Reading Response 1

Summary: Johnson’s overall argument is that readers must recognize that all texts come from a particular social context. This social context is embedded with the time period’s society, culture, politics, and ideology. Failing to recognize this context may cause the reader to misinterpret the text in which they are reading. Johnson uses the old bookroll format from Ancient Greek and Roman times to show how their text would be very difficult for us to interpret due the lack of punctuation and letter and word spacing which was customary for their text.

Most Important Aspects:

  1. The look and feel of the bookroll- stable for over seven hundred years- signifies culture (Page 7). They were constructed from the materials that were most readily available and had to be handwritten by scribes. Sometimes bookrolls were written in calligraphy to make them more valuable. During a time when very few could read or write, it was very important and signified high status if a person during Ancient Greek and Roman times was able to read or write.
  2. There is a tight symbiosis among the unencumbered letters of the text, the author’s conventionalized style of writing, and the reader’s training in shaping these elements into a meaningful discourse (Page 9). During these times, it was customary for no spaces or punctuation in the text. The letters were all written together as if they were all one giant word. This meant that the reader had to think critically in order to interpret words and whether or not something was a sentence or a question. This is important because today, we as readers are still responsible for interpreting what the author is trying to tell us, though our job is much easier.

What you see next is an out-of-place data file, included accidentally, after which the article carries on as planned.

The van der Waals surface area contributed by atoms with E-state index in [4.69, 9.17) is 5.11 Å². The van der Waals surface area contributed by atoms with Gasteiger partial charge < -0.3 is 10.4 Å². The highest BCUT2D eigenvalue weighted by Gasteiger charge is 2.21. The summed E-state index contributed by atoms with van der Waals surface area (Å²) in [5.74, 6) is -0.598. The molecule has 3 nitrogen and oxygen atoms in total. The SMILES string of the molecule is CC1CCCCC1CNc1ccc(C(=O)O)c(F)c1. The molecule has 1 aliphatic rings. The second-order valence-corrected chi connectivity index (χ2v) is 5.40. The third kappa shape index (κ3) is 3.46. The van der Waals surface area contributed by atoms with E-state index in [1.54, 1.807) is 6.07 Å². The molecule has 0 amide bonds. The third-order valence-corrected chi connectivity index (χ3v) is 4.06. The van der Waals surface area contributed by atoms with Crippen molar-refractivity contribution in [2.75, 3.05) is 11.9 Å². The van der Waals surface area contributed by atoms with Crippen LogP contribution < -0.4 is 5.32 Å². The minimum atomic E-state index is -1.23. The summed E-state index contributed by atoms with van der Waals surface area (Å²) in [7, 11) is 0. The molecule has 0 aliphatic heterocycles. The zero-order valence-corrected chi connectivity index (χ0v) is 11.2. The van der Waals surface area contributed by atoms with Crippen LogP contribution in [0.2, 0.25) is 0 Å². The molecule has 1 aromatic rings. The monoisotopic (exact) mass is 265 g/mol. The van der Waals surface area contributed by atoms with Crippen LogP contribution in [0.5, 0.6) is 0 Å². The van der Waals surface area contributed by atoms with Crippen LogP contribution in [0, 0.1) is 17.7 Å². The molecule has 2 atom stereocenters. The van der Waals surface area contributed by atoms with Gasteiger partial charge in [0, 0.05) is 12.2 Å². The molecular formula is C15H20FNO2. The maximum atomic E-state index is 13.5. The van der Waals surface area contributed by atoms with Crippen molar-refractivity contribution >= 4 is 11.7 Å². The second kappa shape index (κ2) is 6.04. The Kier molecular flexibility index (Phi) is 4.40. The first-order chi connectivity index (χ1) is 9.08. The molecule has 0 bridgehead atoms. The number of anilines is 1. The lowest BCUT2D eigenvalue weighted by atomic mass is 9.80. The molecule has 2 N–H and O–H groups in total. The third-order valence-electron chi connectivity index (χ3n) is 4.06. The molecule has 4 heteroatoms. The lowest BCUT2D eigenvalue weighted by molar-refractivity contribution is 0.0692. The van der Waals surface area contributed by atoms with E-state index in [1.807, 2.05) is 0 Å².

3. Reading and writing are deeply embedded in social and cultural concerns and activities (page 19). To be able to read and write during this time period signified that you were of high social standing. Many upper class citizens lived lives that revolved around reading and writing. They would often get together to discuss texts, read for themselves and for their jobs, and even earn a living by writing bookrolls for others.

Confusing Aspects:

  1. I do not really understand why the Romans chose to abandon word spacing for the older format where there was no spacing. I feel like that only made reading harder for them than it should have been.
  2. I am also unsure why Johnson relies so heavily on stories and quotations from historical figures. I feel like they interfere with his overall message and only make his article unnecessarily long.

Discussion Question: Why was reading such a limited skill during this time period, or why is it now that reading is such a common skill in our time period?